It’s the first type of Space Observatory launched by ISRO to study the Outer Space. This was carried out by Polar Satellite Launch Vehicle-30 (PSLV-30) with 6 other foreign satellites of its customers into the orbit 644.6 – 651.5 km orbit inclined at an angle of 6 deg to the equator.
The 320 kg, 45 m tall PSLV-30, weighs 1631 kg including 1513 kg of ASTROSAT space observatory. ASTROSAT was placed in its orbit after 22 minutes of its launch and within subsequent 3 minutes other six satellites were placed. This mission is facilitated by Antrix Corporation Limited, the commercial arm of the Indian Space Research Organisation (ISRO), a government of India Company under the Department of Space (DOS).
Why Mission launched:
It is launched to observe:
- High energy processes in binary star systems containing neutron and black holes.
- Detailed study of distant stars, white dwarfs
- Study of objects at Cosmological distances and observing the source of Visible, Ultraviolet, low and high energy X-ray regions of the electromagnetic spectrum, and other cosmic sources in the Universe.
- Studies of periodic and non-periodic studies of X-ray.
- Sky survey in the hard X-ray and UV bands.
– ASTROSAT was realized by ISRO with the participation of all major astronomy institutions including Inter University Centre for Astronomy and Astrophysics (IUCAA) of Pune, Tata Institute of Fundamental Research (TIFR) at Mumbai, Indian Institute of Astrophysics (IIAP) and Raman Research Institute (RRI) of Bangalore as well as some of the Universities in India and two institutions from Canada and the UK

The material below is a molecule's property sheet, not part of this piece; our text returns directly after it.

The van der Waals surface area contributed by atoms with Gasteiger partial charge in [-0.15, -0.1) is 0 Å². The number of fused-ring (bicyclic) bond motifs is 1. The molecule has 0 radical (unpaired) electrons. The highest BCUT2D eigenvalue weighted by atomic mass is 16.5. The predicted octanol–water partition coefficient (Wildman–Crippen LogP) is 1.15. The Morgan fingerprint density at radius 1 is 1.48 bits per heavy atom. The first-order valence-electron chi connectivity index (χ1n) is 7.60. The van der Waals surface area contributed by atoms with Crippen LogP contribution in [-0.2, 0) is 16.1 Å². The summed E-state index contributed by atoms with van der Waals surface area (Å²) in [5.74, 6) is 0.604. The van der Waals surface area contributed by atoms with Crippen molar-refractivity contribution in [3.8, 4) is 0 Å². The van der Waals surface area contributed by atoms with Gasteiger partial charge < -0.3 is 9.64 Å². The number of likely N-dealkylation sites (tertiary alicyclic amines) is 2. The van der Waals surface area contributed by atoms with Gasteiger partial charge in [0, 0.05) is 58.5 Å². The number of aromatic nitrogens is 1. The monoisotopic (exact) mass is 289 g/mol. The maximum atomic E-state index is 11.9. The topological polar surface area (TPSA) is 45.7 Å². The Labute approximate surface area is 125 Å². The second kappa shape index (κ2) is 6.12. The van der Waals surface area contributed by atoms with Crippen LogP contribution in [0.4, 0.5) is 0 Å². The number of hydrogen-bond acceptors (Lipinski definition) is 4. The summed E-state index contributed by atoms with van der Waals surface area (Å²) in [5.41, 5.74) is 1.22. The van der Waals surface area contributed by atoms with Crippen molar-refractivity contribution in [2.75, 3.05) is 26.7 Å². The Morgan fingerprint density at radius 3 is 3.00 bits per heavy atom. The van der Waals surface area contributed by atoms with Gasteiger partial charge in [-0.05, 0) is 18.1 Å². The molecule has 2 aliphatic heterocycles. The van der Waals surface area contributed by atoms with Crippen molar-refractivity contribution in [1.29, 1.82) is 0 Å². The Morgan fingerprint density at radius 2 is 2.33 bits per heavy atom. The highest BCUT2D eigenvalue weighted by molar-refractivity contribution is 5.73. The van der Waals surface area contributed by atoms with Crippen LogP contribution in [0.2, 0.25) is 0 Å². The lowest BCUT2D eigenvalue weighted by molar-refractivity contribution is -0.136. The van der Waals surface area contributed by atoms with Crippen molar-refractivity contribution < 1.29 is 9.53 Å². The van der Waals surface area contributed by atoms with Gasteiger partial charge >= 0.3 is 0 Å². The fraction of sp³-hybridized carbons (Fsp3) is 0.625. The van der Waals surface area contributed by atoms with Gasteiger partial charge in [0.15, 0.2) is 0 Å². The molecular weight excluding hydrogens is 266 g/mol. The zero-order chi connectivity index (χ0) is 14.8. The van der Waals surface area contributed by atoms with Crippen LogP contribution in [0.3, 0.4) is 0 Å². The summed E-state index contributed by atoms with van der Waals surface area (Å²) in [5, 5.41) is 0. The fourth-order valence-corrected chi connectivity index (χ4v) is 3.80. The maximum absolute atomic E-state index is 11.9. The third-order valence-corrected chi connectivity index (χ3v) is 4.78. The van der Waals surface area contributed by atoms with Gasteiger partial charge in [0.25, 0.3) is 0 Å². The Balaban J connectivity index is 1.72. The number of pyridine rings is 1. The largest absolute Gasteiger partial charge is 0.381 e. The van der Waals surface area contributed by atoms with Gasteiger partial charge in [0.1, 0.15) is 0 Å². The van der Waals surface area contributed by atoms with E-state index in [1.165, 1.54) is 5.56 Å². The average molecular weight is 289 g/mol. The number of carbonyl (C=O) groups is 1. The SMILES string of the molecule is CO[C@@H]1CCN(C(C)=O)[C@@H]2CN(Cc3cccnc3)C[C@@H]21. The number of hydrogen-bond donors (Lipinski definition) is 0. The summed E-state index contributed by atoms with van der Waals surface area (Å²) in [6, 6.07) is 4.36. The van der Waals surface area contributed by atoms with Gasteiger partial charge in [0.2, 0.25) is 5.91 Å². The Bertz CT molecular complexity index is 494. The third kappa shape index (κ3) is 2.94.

After its separation from PSLV-C30, the two solar arrays of ASTROSAT were automatically deployed and the Spacecraft Control Centre at the Mission Operations Complex of ISRO Telemetry, Tracking and Command Network (ISTRAC) at Bangalore took control of ASTROSAT.
Technical Details of Space Observatory:
On board ASTROSAT are five astronomy payloads for simultaneous multi-band observations:
- Twin 38-cm Ultraviolet Imaging Telescopes (UVIT) covering Far-UV to optical bands.
- Three units of Large Area Xenon Proportional Counters (LAXPC) covering medium energy X-rays from 3 to 80 keV with an effective area of 8000 sq.cm. at 10 keV.
- A Soft X-ray Telescope (SXT) with conical foil mirrors and X-ray CCD detector, covering the energy range 0.3-8 keV. The effective area will be about 120 sq.cm. at 1 keV.
- A Cadmium-Zinc-Telluride coded-mask imager (CZTI), covering hard X-rays from 10 to 150 keV, with about 6 deg field of view and 480 sq.cm. effective area.
- A Scanning Sky Monitor (SSM) consisting of three one-dimensional position-sensitive proportional counters with coded masks. The assembly is placed on a rotating platform to scan the available sky once every six hours in order to locate transient X-ray sources.
Other Satellites Launched:
– Canada’s NLS-14 is a maritime monitoring nano-satellite using the Automatic Identification System; Indonesia’s LAPAN-A2 is aimed at benefiting Indonesian radio amateur communities for disaster mitigation and carrying out Earth surveillance; All the four identical LEMUR satellites for the United States – non-visual remote sensing satellites aims to focus on global maritime intelligence through vessel tracking.